The commander of U.S. Special Operations Command has ordered a comprehensive internal ethics review in the wake of a recent series of public scandals.
“The American people must trust those who protect them,” General Richard D. Clarke wrote in a letter published Monday, 12 August. “This trust is paramount and must never be compromised.”
“This is about making us better,” Clarke wrote.
The review will also focus on recruitment processes and how ethical failures are dealt with by commanders, the letter reads. The review is set to begin immediately and conclude in autumn.
The U.S. Special Operations Command has been in the public spotlight with a number of high-profile scandals in recent years.
In July, Navy Special Warfare operator Chief Edward Gallagher was found not guilty of murdering a wounded 12-year old Islamic State prisoner during a deployment to Iraq in 2017, but was convicted of unlawfully posing for a photograph with the boy’s body.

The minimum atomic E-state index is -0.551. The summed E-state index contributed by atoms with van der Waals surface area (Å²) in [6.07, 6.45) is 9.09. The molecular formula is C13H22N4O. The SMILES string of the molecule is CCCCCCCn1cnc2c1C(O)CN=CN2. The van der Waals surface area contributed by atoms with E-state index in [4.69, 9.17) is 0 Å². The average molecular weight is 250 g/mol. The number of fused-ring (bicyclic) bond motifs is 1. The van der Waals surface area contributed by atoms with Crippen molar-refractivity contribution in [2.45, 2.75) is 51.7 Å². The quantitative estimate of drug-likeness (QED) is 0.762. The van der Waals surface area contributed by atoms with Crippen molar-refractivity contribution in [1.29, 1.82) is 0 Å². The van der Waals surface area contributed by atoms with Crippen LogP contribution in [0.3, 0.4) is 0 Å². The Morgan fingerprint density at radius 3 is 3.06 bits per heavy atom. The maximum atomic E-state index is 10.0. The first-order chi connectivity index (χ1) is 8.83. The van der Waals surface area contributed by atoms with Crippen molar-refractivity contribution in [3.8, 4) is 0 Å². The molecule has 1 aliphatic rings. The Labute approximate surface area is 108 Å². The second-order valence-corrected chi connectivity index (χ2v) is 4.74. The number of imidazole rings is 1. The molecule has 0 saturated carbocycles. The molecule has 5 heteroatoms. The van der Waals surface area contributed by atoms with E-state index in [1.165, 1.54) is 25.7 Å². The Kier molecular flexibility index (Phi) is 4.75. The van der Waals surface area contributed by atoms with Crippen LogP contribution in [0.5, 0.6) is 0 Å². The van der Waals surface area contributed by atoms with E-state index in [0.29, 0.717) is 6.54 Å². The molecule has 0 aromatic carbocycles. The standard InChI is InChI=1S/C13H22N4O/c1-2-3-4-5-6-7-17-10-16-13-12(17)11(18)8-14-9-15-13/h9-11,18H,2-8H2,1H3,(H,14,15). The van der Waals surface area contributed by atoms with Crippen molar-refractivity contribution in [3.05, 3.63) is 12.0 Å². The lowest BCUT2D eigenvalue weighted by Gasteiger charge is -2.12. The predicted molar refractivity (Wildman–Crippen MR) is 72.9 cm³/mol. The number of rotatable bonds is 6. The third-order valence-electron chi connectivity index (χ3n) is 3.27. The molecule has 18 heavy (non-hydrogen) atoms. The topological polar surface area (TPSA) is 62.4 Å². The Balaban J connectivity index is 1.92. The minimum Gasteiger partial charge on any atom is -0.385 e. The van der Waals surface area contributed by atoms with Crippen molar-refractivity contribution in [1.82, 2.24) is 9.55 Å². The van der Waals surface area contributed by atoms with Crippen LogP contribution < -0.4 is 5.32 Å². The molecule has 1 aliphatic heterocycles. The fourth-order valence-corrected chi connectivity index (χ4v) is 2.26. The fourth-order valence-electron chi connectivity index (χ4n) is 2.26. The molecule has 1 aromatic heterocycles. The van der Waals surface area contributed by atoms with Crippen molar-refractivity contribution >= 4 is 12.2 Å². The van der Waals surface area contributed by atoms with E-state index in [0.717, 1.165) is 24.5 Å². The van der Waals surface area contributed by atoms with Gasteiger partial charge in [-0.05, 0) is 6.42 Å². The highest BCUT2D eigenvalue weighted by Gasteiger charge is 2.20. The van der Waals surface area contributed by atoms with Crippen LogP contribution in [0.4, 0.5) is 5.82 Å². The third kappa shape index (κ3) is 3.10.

Also in July, the commander of Special Operations Joint Task Force Operation Inherent Resolve sent a Navy SEAL Team 7 platoon home from Iraq after a senior enlisted SEAL allegedly sexually assaulted a service member during an alcohol-fueled Fourth of July weekend.
Four Special Operations troops, including two Navy SEALs and two Marine Raiders, were charged in connection with the death of Army Special Forces Staff Sergeant Logan Melgar in Bamako, Mali in June 2017.
The head of Navy Navy Special Warfare Command, Rear Admiral Collin Green, wrote a blunt letter to units under his command in July.
“I don’t know yet if we have a culture problem, I do know that we have a good order and discipline problem that must be addressed immediately,” Green wrote, according to CNN.
Newly-appointed Defense Secretary Mark Esper met with General Clarke in late July to discuss concerns regarding discipline and ethics within the Special Operations community.